The H-2B seasonal non-agricultural guestworker program has an annual cap of 66,000, but this cap has been increased through Congressional action in the past. This year, Congress gave DHS Secretary John Kelly the authority to issue up to 70,000 additional visas on a last-minute appropriations rider, but he still has not made a decision regarding their allocation. Both the FY2017 budget resolution and FY2018 budget proposal include riders limiting the protections available for H-2B workers. North Carolina is one of the top ten recipients of H-2B workers, and Sen. Tillis has stated that there are not enough U.S. workers to fill summer job vacancies. North Carolina is also a top ten recipient of agricultural workers under the H-2A program and, as with the H-2B non-agricultural visas, agricultural employers in the state similarly assert that there are not enough U.S. workers to fill temporary jobs in agriculture.  

Anti-Union Farm Bill Signed by Governor of North Carolina

On July 13, North Carolina Governor Roy Cooper signed a wide-ranging farm bill which included a last minute, anti-union amendment. The amendment takes away farmworkers’ freedom to use payroll deductions for voluntary union dues or fees and makes it illegal for farmworkers and growers to sign an agreement as part of settlements of lawsuit. The amendments are aimed at the Farm Labor Organizing Committee, AFL-CIO (FLOC), the only agricultural workers’ union in the state, which has collective bargaining agreements with several hundred growers on behalf of thousands of farmworkers in the state. FLOC and the NC State AFL-CIO had previously denounced the amendment, characterizing it as an attack on farmworkers’ rights and retaliation for a series of lawsuits brought by farmworkers against several farms in the state, one of which is owned by a NC state Senator who sponsored the bill.  Despite a campaign by FLOC and allies, Gov. Cooper refused to veto the bill.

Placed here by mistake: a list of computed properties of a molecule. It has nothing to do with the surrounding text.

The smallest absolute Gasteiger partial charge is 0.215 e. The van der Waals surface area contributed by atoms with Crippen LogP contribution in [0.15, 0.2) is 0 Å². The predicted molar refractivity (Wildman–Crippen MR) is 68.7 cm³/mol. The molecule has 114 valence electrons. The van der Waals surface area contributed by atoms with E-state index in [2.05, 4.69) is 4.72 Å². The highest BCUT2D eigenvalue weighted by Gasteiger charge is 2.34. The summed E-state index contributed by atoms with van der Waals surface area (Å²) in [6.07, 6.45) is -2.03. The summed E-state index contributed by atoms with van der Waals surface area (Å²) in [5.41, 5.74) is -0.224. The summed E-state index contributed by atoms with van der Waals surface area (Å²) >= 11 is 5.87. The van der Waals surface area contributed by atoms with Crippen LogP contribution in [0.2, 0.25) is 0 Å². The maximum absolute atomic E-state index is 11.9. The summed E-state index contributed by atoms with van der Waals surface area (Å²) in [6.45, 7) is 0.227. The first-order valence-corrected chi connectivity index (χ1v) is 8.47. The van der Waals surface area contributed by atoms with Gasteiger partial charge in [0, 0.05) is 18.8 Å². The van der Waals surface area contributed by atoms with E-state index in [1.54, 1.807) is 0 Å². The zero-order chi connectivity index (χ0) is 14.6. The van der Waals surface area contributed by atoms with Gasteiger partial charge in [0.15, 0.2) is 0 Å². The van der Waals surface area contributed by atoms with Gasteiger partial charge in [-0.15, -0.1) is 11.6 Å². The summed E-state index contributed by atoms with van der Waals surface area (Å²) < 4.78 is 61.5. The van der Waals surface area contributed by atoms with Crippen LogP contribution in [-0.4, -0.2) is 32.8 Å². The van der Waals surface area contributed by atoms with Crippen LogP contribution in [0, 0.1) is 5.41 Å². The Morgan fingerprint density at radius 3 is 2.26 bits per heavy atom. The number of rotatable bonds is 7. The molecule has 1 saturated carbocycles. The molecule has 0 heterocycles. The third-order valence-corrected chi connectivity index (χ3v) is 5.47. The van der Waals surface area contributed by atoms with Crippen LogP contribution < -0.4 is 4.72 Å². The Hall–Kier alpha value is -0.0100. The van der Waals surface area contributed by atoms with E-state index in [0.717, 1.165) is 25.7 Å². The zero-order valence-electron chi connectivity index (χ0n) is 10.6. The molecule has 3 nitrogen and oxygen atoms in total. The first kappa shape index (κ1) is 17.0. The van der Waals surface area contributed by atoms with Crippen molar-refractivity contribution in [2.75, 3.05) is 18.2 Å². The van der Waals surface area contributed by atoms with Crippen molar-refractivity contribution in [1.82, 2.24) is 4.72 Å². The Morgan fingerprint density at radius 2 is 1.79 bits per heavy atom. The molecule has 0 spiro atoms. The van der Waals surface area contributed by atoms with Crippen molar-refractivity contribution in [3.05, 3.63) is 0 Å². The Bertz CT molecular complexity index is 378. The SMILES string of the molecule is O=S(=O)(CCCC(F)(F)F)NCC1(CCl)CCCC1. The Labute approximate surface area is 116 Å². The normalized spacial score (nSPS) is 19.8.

DHS Sec. Kelly Says Administration Will Not Commit to Protecting DACA or TPS

In a closed door meeting with members of the Congressional Hispanic Caucus (CHC) on July 12, DHS Sec. John Kelly stated that although he personally supports the Deferred Action for Childhood Arrivals (DACA) program, he cannot guarantee that the Administration will defend it in court.  At the meeting, Sec. Kelly urged Congress to find a legislative solution. When asked about the fate of Temporary Protected Status (TPS), particularly for the countries of Nicaragua, Honduras and El Salvador, whose designations are due to expire next year, Sec. Kelly did not commit to their renewal. Shortly after the meeting, Rep. Luis Gutierrez (D-IL), who was present at the meeting and is the Chair of the Immigration Task Force of the CHC, issued a call to action to protect DACA and TPS and fight mass deportations,  describing immigration as “an integral part of who we are as a country.”  

Farmworker Justice “Unidos” Initiative Seeks to Empower Farmworker Communities

Rebecca Young, Senior Project Director at Farmworker Justice, recently spoke about the importance of empowering existing and emerging leadership among the immigrant farmworker community. While discussing Farmworker Justice’s “Unidos” initiative (in collaboration with the Vista Community Clinic), Young emphasized the importance of addressing concerns about increased immigration enforcement as part of the initiative’s efforts to improve access to cancer screening and treatment for immigrant farmworkers and their families.  Please click here for the full article.